Making air conditioners and fridges more energy efficient and using more climate-friendly refrigerants can significantly slow global warming, according to a U.N.-backed report released Friday.
The report published by the U.N. Environment Program and the International Energy Agency claims greater efficiency and the replacement of harmful refrigerants could prevent the equivalent of four to eight years of current global greenhouse gas emissions over the next four decades.
Demand for cooling appliances is predicted to almost quadruple by 2050 as the planet heats up and more people need air conditioners. But cheap devices often consume a lot of electricity that's generated from coal or gas-fired power plants, which in turn fuel global warming.
"Air conditioning is a two-edged sword," said Durwood Zaelke, a U.S.-based environmental lawyer who contributed to the report. "You need it because the world is warming, but it contributes to warming unless you make it super efficient."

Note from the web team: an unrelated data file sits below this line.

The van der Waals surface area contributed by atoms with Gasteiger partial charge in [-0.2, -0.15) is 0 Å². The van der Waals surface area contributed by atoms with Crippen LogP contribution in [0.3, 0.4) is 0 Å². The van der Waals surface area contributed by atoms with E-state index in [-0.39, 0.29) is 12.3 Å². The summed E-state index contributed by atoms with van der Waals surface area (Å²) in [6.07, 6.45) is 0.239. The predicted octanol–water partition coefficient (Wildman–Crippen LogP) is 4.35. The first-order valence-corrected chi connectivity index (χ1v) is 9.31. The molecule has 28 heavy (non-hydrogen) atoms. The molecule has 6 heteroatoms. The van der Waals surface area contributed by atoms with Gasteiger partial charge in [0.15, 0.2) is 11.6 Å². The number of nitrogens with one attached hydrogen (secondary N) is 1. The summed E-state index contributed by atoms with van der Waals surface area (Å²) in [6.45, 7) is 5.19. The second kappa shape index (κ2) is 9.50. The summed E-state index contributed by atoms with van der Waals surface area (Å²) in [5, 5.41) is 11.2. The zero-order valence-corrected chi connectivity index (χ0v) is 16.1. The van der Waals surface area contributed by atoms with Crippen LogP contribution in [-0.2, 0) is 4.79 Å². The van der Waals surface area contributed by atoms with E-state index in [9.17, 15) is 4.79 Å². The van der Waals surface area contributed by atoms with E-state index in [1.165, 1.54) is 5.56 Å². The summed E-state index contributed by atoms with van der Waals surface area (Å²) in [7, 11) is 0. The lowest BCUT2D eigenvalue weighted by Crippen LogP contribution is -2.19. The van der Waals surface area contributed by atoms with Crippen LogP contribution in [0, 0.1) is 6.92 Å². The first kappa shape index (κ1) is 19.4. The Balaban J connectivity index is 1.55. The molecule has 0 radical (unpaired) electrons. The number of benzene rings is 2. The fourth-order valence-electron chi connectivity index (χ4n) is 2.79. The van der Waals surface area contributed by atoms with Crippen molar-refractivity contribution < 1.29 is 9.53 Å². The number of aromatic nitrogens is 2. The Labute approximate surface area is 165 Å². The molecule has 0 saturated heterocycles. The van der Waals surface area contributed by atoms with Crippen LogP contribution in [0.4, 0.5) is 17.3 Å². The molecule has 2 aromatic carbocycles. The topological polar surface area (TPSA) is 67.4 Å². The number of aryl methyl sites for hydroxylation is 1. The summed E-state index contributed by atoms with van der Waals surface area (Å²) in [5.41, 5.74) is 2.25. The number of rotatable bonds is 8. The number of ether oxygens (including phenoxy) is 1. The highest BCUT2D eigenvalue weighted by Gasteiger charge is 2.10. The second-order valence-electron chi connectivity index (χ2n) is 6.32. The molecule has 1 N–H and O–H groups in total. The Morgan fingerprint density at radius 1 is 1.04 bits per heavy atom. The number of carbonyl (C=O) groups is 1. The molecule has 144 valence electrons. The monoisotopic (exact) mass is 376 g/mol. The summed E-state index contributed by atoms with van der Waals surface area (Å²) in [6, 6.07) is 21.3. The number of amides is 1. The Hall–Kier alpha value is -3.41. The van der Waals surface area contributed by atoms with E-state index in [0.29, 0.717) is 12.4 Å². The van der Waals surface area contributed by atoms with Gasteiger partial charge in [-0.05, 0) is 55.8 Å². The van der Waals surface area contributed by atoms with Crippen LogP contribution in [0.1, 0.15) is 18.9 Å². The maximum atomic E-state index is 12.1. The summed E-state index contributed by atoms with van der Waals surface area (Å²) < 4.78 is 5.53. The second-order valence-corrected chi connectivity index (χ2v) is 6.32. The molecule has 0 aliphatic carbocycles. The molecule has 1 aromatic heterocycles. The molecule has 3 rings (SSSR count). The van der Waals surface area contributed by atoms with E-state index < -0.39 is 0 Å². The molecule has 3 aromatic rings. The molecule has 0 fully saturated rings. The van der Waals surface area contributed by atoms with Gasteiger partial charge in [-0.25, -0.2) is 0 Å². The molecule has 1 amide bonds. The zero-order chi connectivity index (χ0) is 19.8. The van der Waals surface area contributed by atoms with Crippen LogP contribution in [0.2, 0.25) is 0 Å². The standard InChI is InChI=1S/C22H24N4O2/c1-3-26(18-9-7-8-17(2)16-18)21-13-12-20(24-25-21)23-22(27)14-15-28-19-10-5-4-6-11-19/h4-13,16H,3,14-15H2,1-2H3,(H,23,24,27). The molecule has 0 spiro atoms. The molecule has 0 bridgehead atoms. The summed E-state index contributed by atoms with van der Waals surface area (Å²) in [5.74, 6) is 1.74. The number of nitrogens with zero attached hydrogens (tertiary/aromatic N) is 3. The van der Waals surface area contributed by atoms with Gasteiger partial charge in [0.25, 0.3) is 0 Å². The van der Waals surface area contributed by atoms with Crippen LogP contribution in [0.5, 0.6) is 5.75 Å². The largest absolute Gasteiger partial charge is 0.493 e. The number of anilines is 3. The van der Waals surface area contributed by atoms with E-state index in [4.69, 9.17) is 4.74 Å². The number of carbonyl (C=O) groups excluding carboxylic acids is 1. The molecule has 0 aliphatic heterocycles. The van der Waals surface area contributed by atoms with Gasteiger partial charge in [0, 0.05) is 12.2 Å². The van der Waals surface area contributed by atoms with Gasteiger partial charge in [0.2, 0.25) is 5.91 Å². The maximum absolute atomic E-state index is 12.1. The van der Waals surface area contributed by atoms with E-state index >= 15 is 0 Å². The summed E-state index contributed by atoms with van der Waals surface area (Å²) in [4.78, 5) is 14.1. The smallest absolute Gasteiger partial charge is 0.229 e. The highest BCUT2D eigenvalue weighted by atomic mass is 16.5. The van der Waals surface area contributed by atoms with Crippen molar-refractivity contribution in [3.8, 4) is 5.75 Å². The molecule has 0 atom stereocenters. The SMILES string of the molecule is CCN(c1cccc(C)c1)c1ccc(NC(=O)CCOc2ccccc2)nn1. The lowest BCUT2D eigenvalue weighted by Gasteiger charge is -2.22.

The authors of the new report call for "national cooling action plans" that include minimum energy performance standards and clear labeling of devices to help consumers choose the most efficient and climate-friendly refrigerants.
They also urge governments to promote ways of reducing the need for refrigerants, with energy-efficient buildings, tree-planting to cool cities and district-wide cooling systems.